The Quadra Island home of philanthropists Eric Peterson and Christina Munck is perched on a volcanic outcropping like an elongated periscope -- a sleek apparatus for viewing this tumultuous landscape 100 miles north of the Canadian city of Vancouver.
The jagged sheets of steel, frameless planes of glass and honed concrete walls that collide in the 420-square-meter (4,500-square-foot) structure suggest the fractured forms of Wassily Kandinsky, Bloomberg Pursuits will report in its Summer 2013 issue. In fact, all those acute angles were inspired by the tangle of storm-tossed logs on the rugged beach below.
In 1990, Peterson co-founded Mitra Imaging Inc., a Waterloo, Ontario, medical-software firm. After selling Mitra to Belgium-based Agfa-Gevaert NV in 2002 for 205 million euros ($263 million), he and his botanist wife relocated to coastal British Columbia, where Peterson grew up. They have since devoted themselves to their nonprofit Tula Foundation, headquartered on the island’s east coast and dedicated to environmental research and to education and health care in remote communities.
On Quadra, they also decided to make a home, and in husband-and-wife architects John and Patricia Patkau they found a cerebral, like-minded pair perfectly in step with the factual, data-driven world of scientific research in which the owners once worked.
On a rain-drenched day, Peterson drives John Patkau and me along a densely forested road before suddenly wheeling his Nissan SUV around a basalt hump carpeted with moss. The house and beach are barely visible through mature firs and maples. A lichen-covered rock wall leads to an intimate courtyard under sharply pointed roof extensions that stretch overhead like hands. Amid slabs of concrete so white and smooth they resemble otherworldly stone, a shallow pond ripples with harvested rainwater.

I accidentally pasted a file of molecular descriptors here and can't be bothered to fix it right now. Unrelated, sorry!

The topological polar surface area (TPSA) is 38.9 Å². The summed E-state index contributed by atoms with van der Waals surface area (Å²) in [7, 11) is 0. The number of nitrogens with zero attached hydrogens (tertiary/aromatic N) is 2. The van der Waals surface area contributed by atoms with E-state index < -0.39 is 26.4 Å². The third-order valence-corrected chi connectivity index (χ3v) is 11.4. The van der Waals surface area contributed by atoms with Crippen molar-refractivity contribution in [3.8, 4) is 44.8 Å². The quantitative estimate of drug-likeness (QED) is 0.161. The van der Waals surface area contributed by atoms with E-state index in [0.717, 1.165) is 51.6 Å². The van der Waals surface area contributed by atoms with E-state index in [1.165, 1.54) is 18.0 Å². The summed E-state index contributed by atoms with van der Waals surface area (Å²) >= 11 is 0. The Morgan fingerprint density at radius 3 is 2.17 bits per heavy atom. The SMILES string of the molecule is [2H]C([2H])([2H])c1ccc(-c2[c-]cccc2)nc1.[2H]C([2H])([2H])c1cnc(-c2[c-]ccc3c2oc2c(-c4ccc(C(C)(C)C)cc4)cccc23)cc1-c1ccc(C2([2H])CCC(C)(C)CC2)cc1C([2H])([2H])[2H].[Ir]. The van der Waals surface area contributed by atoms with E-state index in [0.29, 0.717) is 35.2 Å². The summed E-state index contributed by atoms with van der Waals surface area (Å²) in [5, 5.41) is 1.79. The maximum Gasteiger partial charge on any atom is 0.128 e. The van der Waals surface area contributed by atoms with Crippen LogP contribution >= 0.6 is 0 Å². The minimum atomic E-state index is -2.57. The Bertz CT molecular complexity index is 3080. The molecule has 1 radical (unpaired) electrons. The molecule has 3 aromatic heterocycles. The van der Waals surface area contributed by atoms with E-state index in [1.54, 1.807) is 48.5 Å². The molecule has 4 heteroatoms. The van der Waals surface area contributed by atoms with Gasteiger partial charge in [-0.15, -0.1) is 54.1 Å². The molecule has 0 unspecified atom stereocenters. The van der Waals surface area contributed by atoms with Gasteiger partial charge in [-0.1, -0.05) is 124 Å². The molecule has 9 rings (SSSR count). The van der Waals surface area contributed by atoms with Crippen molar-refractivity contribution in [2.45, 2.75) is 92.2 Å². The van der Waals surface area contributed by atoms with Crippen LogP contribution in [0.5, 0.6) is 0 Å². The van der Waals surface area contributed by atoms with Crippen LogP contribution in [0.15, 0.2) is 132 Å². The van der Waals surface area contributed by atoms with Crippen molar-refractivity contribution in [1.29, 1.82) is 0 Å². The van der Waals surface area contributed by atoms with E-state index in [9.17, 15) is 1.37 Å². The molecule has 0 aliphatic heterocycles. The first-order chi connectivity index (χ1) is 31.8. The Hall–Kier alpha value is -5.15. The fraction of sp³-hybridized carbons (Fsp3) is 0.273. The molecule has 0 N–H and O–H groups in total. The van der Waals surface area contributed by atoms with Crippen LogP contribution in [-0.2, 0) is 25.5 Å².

“We call it the Five Site House because of its many landscape aspects,” Patkau says as he walks us inside. Planes of white concrete splay outward, and a glass curtain wall in the living room beckons with a panorama of water, islands and mountains. The view from an adjacent office for Peterson draws the eye to a tumble of boulders that extend north, while a window in the floor reveals a close-up of bluff, moss and driftwood.
The kitchen zooms off to the southwest so that the expanse of glass at its farthest end, above a banquette, can frame views of a hidden inlet that fills and empties with the tide. A long wall is covered in Munck’s beloved tropical plants -- a lushly tactile contrast to the uncompromising ruggedness outdoors.
No one knew at the beginning of the process that the house would take a year to design -- and six to build.
“Christina and Eric were very patient,” Vancouver-based Patkau says, referring to the painstaking precision that left the clients, builders and architects wondering whether the house would ever be finished.
Munck and Peterson finally moved in last September, and they say they appreciate not only the ever-changing views but also the way the house monitors the movement of the sun and the seasons. Skylights cast tree branch shadows onto the concrete walls. In summer, the mosses fade and the grasses yellow.
There are only three bedrooms, and they are the home’s real refuge, Peterson says. The Patkaus outfitted all three with windows that rise from the floor only to a height comfortable for viewing from bed -- an unexpected choice that, for the first time on our tour, subverts the surroundings rather than showcasing them.
Says Peterson, “You don’t always have to be looking.”
(James S. Russell writes on architecture for Muse, the arts and culture section of Bloomberg News. He is the author of “The Agile City.” The opinions expressed are his own.)